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Wreck Training in Brockville: The Kinghorn July 4, 2009

Posted by Chris Sullivan in Dive Log, Shipwrecks, Technical Diving, Training.
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I’ve never been on a diving trip to Brockville where I haven’t dived the Kinghorn at least once. It’s about 135′ long, with lots of openings in the deck through which to swim. Inside, it’s quite dark, and if you stir it up the black silt will reduce the visibility fast. If you’re careful though, and it’s a bright day, it’s easy enough to see around inside although a light is definitely needed.

This time I was helping the advanced wreck diving class. This wasn’t a technical class, as the students were all in regular scuba gear, but the instructors and divemasters were all decked out in their technical finery, including a bunch of extra tanks that were left lying on the deck to give us extra time and safety margins.

The exercise was the same one that we did on the Gaskin, with 4 buddy teams of students arriving one at a time, with each pair ascending, switching tanks and coming back down to do it again in reduced visibility. The pairs were separated and each under supervision would lay a penetration line through the wreck and then find their way back out with it while reeling it in. Again we used air enriched with Oxygen to keep our students from incurring decompression obligations and to reduce ours to a minimum.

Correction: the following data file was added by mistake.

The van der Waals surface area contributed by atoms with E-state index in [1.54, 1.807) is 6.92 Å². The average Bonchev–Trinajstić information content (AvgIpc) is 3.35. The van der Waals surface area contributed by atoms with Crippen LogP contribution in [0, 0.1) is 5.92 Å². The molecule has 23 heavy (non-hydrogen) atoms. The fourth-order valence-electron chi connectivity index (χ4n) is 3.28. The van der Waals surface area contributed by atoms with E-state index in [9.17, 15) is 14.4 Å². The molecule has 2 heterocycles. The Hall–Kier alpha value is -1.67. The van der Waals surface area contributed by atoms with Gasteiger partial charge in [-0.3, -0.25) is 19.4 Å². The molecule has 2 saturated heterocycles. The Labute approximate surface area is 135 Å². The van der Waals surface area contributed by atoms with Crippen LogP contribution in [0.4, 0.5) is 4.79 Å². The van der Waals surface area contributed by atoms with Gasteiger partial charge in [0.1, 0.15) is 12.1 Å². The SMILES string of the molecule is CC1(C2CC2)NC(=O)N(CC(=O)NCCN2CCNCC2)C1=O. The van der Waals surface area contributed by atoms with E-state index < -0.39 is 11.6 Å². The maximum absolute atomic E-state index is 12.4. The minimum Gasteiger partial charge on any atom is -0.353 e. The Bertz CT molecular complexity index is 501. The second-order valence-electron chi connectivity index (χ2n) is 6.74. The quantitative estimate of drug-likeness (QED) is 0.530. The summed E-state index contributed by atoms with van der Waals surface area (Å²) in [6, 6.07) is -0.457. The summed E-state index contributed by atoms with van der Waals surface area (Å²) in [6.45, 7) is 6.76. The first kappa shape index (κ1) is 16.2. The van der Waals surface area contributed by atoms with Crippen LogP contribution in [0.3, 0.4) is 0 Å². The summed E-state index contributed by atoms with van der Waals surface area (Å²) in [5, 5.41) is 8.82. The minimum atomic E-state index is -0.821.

At first I t tried to follow the divers through the wreck, but keeping out of their way in some of the tighter spaces was hard, and I felt like I was getting in the way. So after that I stayed just above the deck ready to enter if needed. The only real assistance I had to give was to one student who went through his air to quickly (I can report his air consumption has improved dramatically with more experience and he’ll soon be a divemaster). He was down to 300 psi so I gave him my long hose reg and took him up to the safety stop.

So I ended up making two dives after all.

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1. Out to play at Big Bay Point « Chronicle of an older diver - July 10, 2009

[…] to Big Bay Point, equipped with a bit of enriched air left over from diving the 3 wrecks (Gaskin, Kinghorn and Daryaw) on our wreck diving course in the St. Lawrence River near […]

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